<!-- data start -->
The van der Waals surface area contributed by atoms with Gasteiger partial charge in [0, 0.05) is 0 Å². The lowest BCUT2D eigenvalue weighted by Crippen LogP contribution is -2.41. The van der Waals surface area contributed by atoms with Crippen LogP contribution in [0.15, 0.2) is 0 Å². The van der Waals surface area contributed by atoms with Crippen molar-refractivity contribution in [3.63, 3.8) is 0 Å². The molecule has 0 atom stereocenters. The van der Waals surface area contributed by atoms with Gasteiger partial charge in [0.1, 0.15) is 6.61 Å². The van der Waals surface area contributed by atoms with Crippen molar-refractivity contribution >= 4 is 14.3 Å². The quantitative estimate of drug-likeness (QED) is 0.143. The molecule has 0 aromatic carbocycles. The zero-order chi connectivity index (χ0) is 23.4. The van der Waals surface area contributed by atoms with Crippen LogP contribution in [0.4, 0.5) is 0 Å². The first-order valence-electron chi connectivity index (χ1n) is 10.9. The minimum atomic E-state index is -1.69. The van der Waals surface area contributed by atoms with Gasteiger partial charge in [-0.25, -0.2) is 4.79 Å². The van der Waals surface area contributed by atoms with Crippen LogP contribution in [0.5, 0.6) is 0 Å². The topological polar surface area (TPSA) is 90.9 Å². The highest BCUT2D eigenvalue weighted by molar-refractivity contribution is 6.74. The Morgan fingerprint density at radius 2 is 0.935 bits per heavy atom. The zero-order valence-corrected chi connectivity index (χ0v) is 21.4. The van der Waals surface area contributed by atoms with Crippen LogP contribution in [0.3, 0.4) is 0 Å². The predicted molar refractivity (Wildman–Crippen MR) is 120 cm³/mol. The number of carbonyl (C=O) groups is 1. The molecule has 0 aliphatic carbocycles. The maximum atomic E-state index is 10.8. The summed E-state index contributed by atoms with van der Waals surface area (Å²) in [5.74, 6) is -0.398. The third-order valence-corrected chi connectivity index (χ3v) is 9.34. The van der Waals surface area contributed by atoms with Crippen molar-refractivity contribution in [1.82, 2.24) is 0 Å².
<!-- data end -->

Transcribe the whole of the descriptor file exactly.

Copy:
The van der Waals surface area contributed by atoms with Gasteiger partial charge in [0, 0.05) is 0 Å². The lowest BCUT2D eigenvalue weighted by Crippen LogP contribution is -2.41. The van der Waals surface area contributed by atoms with Crippen LogP contribution in [0.15, 0.2) is 0 Å². The van der Waals surface area contributed by atoms with Crippen molar-refractivity contribution in [3.63, 3.8) is 0 Å². The molecule has 0 atom stereocenters. The van der Waals surface area contributed by atoms with Gasteiger partial charge in [0.1, 0.15) is 6.61 Å². The van der Waals surface area contributed by atoms with Crippen molar-refractivity contribution >= 4 is 14.3 Å². The quantitative estimate of drug-likeness (QED) is 0.143. The molecule has 0 aromatic carbocycles. The zero-order chi connectivity index (χ0) is 23.4. The van der Waals surface area contributed by atoms with Crippen LogP contribution in [0.4, 0.5) is 0 Å². The first-order valence-electron chi connectivity index (χ1n) is 10.9. The minimum atomic E-state index is -1.69. The van der Waals surface area contributed by atoms with Gasteiger partial charge in [-0.25, -0.2) is 4.79 Å². The van der Waals surface area contributed by atoms with Crippen LogP contribution in [0.5, 0.6) is 0 Å². The topological polar surface area (TPSA) is 90.9 Å². The highest BCUT2D eigenvalue weighted by molar-refractivity contribution is 6.74. The Morgan fingerprint density at radius 2 is 0.935 bits per heavy atom. The zero-order valence-corrected chi connectivity index (χ0v) is 21.4. The van der Waals surface area contributed by atoms with Crippen LogP contribution in [0.3, 0.4) is 0 Å². The predicted molar refractivity (Wildman–Crippen MR) is 120 cm³/mol. The number of carbonyl (C=O) groups is 1. The molecule has 0 aliphatic carbocycles. The maximum atomic E-state index is 10.8. The summed E-state index contributed by atoms with van der Waals surface area (Å²) in [5.74, 6) is -0.398. The third-order valence-corrected chi connectivity index (χ3v) is 9.34. The van der Waals surface area contributed by atoms with Crippen molar-refractivity contribution in [1.82, 2.24) is 0 Å².